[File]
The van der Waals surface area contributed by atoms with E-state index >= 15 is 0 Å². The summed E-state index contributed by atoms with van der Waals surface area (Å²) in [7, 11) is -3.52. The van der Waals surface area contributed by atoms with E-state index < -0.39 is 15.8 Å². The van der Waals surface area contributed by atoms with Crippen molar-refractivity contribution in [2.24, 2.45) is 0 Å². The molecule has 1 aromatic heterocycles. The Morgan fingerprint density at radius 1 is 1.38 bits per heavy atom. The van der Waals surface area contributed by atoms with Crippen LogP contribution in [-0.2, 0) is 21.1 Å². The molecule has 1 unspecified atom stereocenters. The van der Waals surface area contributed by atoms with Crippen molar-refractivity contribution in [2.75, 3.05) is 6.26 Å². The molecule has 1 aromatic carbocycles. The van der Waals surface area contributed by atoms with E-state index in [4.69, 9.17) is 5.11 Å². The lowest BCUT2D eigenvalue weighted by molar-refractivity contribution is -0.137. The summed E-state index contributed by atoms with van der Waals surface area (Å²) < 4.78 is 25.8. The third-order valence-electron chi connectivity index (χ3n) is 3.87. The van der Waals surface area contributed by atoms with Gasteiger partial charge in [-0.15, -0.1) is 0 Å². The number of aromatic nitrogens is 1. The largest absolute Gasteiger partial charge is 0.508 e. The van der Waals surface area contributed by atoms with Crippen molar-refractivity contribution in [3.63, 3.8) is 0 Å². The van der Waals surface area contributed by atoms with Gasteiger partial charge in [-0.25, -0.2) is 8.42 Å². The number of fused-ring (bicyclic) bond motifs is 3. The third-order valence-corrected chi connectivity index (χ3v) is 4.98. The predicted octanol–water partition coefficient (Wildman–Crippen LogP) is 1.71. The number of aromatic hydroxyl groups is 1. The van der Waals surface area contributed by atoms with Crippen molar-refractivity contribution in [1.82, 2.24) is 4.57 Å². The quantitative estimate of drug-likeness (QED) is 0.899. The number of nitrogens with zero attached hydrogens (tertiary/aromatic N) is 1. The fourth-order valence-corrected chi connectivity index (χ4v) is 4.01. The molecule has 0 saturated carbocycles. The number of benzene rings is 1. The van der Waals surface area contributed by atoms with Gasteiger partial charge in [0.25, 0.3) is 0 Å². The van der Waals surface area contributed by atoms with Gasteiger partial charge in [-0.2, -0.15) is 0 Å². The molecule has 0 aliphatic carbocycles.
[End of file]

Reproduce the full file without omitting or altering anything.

The van der Waals surface area contributed by atoms with E-state index >= 15 is 0 Å². The summed E-state index contributed by atoms with van der Waals surface area (Å²) in [7, 11) is -3.52. The van der Waals surface area contributed by atoms with E-state index < -0.39 is 15.8 Å². The van der Waals surface area contributed by atoms with Crippen molar-refractivity contribution in [2.24, 2.45) is 0 Å². The molecule has 1 aromatic heterocycles. The Morgan fingerprint density at radius 1 is 1.38 bits per heavy atom. The van der Waals surface area contributed by atoms with Crippen LogP contribution in [-0.2, 0) is 21.1 Å². The molecule has 1 unspecified atom stereocenters. The van der Waals surface area contributed by atoms with Crippen molar-refractivity contribution in [2.75, 3.05) is 6.26 Å². The molecule has 1 aromatic carbocycles. The van der Waals surface area contributed by atoms with E-state index in [4.69, 9.17) is 5.11 Å². The lowest BCUT2D eigenvalue weighted by molar-refractivity contribution is -0.137. The summed E-state index contributed by atoms with van der Waals surface area (Å²) < 4.78 is 25.8. The third-order valence-electron chi connectivity index (χ3n) is 3.87. The van der Waals surface area contributed by atoms with Gasteiger partial charge in [-0.15, -0.1) is 0 Å². The number of aromatic nitrogens is 1. The largest absolute Gasteiger partial charge is 0.508 e. The van der Waals surface area contributed by atoms with Crippen molar-refractivity contribution in [3.63, 3.8) is 0 Å². The van der Waals surface area contributed by atoms with Gasteiger partial charge in [-0.25, -0.2) is 8.42 Å². The number of fused-ring (bicyclic) bond motifs is 3. The third-order valence-corrected chi connectivity index (χ3v) is 4.98. The predicted octanol–water partition coefficient (Wildman–Crippen LogP) is 1.71. The number of aromatic hydroxyl groups is 1. The van der Waals surface area contributed by atoms with Crippen molar-refractivity contribution in [1.82, 2.24) is 4.57 Å². The quantitative estimate of drug-likeness (QED) is 0.899. The number of nitrogens with zero attached hydrogens (tertiary/aromatic N) is 1. The fourth-order valence-corrected chi connectivity index (χ4v) is 4.01. The molecule has 0 saturated carbocycles. The number of benzene rings is 1. The van der Waals surface area contributed by atoms with Gasteiger partial charge in [0.25, 0.3) is 0 Å². The van der Waals surface area contributed by atoms with Gasteiger partial charge in [-0.2, -0.15) is 0 Å². The molecule has 0 aliphatic carbocycles.